Updated from 10:10 a.m. EDT
Stephen Cutler, the director of the
Securities and Exchange Commission's
enforcement division who headed the agency's Enron and WorldCom prosecutions, resigned Thursday for personal reasons.
Cutler, who joined the agency in October 2001, will leave his post in a month. He plans to return to the private sector.
"Steve Cutler has been an outstanding leader of the commission's enforcement program," the agency's chairman, William Donaldson, said in a statement. "America's investors have been enormously well-served by Steve's keen intellect, superb judgment and abiding sense of justice.
"He is what every prosecutor should be: tough but fair. We will miss Steve's dedication, leadership and integrity as we continue our critical efforts to pursue and root out wrongdoing in our marketplace."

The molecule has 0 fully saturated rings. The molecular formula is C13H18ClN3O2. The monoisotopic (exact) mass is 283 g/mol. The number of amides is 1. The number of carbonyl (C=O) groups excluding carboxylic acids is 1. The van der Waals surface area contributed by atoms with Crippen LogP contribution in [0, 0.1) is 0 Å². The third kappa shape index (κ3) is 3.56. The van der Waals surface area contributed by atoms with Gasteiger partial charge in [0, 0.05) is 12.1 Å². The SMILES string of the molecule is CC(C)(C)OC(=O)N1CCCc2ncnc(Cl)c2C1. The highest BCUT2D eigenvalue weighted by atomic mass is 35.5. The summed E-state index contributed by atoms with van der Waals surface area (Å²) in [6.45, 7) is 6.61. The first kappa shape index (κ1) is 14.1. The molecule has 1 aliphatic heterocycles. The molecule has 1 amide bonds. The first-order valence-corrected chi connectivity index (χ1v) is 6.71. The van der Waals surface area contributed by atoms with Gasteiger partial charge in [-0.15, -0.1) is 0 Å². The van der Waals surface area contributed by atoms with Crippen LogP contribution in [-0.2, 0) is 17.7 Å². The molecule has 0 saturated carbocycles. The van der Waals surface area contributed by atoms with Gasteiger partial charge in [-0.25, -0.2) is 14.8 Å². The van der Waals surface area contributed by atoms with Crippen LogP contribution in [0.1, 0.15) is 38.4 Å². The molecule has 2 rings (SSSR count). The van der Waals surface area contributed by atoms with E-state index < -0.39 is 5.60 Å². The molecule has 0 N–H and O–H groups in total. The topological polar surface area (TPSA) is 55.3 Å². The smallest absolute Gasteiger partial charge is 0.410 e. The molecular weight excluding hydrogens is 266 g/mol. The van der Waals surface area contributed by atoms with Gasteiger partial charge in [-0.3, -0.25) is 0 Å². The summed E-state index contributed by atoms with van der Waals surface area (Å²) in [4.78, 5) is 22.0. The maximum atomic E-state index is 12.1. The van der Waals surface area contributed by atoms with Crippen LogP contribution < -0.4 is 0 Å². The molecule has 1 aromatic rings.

Cutler's resignation could raise some eyebrows. It comes amid the agency's high-profile probe into accounting at
, the insurance giant.
To be sure, Cutler has had a full plate throughout his tenure, presiding over the largest wave of enforcement cases in the agency's recent history. In each of the last two years, the SEC has collected more than $2 billion in fines.
"This is a real setback to Donaldson's efforts, and he's going to be a hard person to replace," said Mercer Bullard, a former SEC official and currently a securities law professor at the University of Mississippi. Still, Bullard said, "There's no chance that this departure has anything to do with any conflict over the AIG case.
"I'm convinced that Donaldson had been fully behind him, and I think Cutler is probably just tired of the job, which he's been doing for a while now."
SEC enforcement is "about where it needs to be and is producing real results," Cutler said in a speech to corporate directors meeting at Duke University last month.